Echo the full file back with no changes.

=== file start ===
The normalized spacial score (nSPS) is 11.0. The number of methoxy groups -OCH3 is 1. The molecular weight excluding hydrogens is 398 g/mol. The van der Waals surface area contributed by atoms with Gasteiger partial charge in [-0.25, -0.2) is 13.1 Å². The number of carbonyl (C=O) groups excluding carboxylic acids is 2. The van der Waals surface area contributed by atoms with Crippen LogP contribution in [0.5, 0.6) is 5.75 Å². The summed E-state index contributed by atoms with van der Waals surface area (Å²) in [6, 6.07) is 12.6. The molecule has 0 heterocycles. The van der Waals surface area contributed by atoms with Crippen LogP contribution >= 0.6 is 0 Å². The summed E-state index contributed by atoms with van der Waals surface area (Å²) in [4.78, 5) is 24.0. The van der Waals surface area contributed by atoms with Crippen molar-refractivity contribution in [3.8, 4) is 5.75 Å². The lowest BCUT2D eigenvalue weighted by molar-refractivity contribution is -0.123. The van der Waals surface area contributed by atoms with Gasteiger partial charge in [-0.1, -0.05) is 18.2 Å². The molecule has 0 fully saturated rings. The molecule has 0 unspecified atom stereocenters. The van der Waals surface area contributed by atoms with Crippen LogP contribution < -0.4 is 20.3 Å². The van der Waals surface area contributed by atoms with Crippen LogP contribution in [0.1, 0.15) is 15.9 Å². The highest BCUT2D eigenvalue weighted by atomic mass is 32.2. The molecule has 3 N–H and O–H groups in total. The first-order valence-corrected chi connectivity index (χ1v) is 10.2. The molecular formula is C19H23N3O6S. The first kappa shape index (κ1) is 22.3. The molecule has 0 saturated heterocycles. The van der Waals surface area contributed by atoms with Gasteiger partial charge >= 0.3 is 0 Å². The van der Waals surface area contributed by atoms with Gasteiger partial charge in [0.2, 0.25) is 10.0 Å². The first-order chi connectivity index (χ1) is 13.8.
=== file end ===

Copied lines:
The normalized spacial score (nSPS) is 11.0. The number of methoxy groups -OCH3 is 1. The molecular weight excluding hydrogens is 398 g/mol. The van der Waals surface area contributed by atoms with Gasteiger partial charge in [-0.25, -0.2) is 13.1 Å². The number of carbonyl (C=O) groups excluding carboxylic acids is 2. The van der Waals surface area contributed by atoms with Crippen LogP contribution in [0.5, 0.6) is 5.75 Å². The summed E-state index contributed by atoms with van der Waals surface area (Å²) in [6, 6.07) is 12.6. The molecule has 0 heterocycles. The van der Waals surface area contributed by atoms with Crippen LogP contribution >= 0.6 is 0 Å². The summed E-state index contributed by atoms with van der Waals surface area (Å²) in [4.78, 5) is 24.0. The van der Waals surface area contributed by atoms with Crippen molar-refractivity contribution in [3.8, 4) is 5.75 Å². The lowest BCUT2D eigenvalue weighted by molar-refractivity contribution is -0.123. The van der Waals surface area contributed by atoms with Gasteiger partial charge in [-0.1, -0.05) is 18.2 Å². The molecule has 0 fully saturated rings. The molecule has 0 unspecified atom stereocenters. The van der Waals surface area contributed by atoms with Crippen LogP contribution < -0.4 is 20.3 Å². The van der Waals surface area contributed by atoms with Crippen LogP contribution in [0.1, 0.15) is 15.9 Å². The highest BCUT2D eigenvalue weighted by atomic mass is 32.2. The molecule has 3 N–H and O–H groups in total. The first-order valence-corrected chi connectivity index (χ1v) is 10.2. The molecular formula is C19H23N3O6S. The first kappa shape index (κ1) is 22.3. The molecule has 0 saturated heterocycles. The van der Waals surface area contributed by atoms with Gasteiger partial charge >= 0.3 is 0 Å². The van der Waals surface area contributed by atoms with Gasteiger partial charge in [0.2, 0.25) is 10.0 Å². The first-order chi connectivity index (χ1) is 13.8.